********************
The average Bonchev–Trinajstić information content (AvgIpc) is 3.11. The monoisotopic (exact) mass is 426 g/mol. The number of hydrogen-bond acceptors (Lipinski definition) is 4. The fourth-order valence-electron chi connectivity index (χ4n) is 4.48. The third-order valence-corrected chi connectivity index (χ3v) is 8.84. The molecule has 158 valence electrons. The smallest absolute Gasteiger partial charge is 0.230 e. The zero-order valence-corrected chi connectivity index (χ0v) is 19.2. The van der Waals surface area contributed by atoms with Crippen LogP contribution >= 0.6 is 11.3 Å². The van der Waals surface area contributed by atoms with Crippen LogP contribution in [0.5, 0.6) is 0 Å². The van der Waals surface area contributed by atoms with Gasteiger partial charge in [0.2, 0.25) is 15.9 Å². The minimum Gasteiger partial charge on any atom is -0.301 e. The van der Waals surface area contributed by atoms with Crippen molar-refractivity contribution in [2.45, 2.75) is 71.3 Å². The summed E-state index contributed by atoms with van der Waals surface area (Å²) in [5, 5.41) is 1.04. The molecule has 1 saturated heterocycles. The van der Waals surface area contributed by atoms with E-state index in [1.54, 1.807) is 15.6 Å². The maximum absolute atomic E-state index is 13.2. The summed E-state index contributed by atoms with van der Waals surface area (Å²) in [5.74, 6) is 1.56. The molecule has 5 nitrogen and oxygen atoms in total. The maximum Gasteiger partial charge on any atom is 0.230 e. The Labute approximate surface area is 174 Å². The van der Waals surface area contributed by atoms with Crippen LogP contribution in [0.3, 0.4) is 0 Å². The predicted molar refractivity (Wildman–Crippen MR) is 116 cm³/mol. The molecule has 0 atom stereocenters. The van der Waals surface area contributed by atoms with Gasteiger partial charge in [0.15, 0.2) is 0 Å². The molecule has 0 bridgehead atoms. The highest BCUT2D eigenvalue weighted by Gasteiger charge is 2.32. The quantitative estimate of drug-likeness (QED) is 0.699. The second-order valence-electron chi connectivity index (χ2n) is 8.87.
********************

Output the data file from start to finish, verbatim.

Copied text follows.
The average Bonchev–Trinajstić information content (AvgIpc) is 3.11. The monoisotopic (exact) mass is 426 g/mol. The number of hydrogen-bond acceptors (Lipinski definition) is 4. The fourth-order valence-electron chi connectivity index (χ4n) is 4.48. The third-order valence-corrected chi connectivity index (χ3v) is 8.84. The molecule has 158 valence electrons. The smallest absolute Gasteiger partial charge is 0.230 e. The zero-order valence-corrected chi connectivity index (χ0v) is 19.2. The van der Waals surface area contributed by atoms with Crippen LogP contribution >= 0.6 is 11.3 Å². The van der Waals surface area contributed by atoms with Crippen LogP contribution in [0.5, 0.6) is 0 Å². The van der Waals surface area contributed by atoms with Gasteiger partial charge in [0.2, 0.25) is 15.9 Å². The minimum Gasteiger partial charge on any atom is -0.301 e. The van der Waals surface area contributed by atoms with Crippen molar-refractivity contribution in [2.45, 2.75) is 71.3 Å². The summed E-state index contributed by atoms with van der Waals surface area (Å²) in [5, 5.41) is 1.04. The molecule has 1 saturated heterocycles. The van der Waals surface area contributed by atoms with E-state index in [1.54, 1.807) is 15.6 Å². The maximum absolute atomic E-state index is 13.2. The summed E-state index contributed by atoms with van der Waals surface area (Å²) in [5.74, 6) is 1.56. The molecule has 5 nitrogen and oxygen atoms in total. The maximum Gasteiger partial charge on any atom is 0.230 e. The Labute approximate surface area is 174 Å². The van der Waals surface area contributed by atoms with Crippen LogP contribution in [0.3, 0.4) is 0 Å². The predicted molar refractivity (Wildman–Crippen MR) is 116 cm³/mol. The molecule has 0 atom stereocenters. The van der Waals surface area contributed by atoms with Gasteiger partial charge in [0.15, 0.2) is 0 Å². The molecule has 0 bridgehead atoms. The highest BCUT2D eigenvalue weighted by Gasteiger charge is 2.32. The quantitative estimate of drug-likeness (QED) is 0.699. The second-order valence-electron chi connectivity index (χ2n) is 8.87.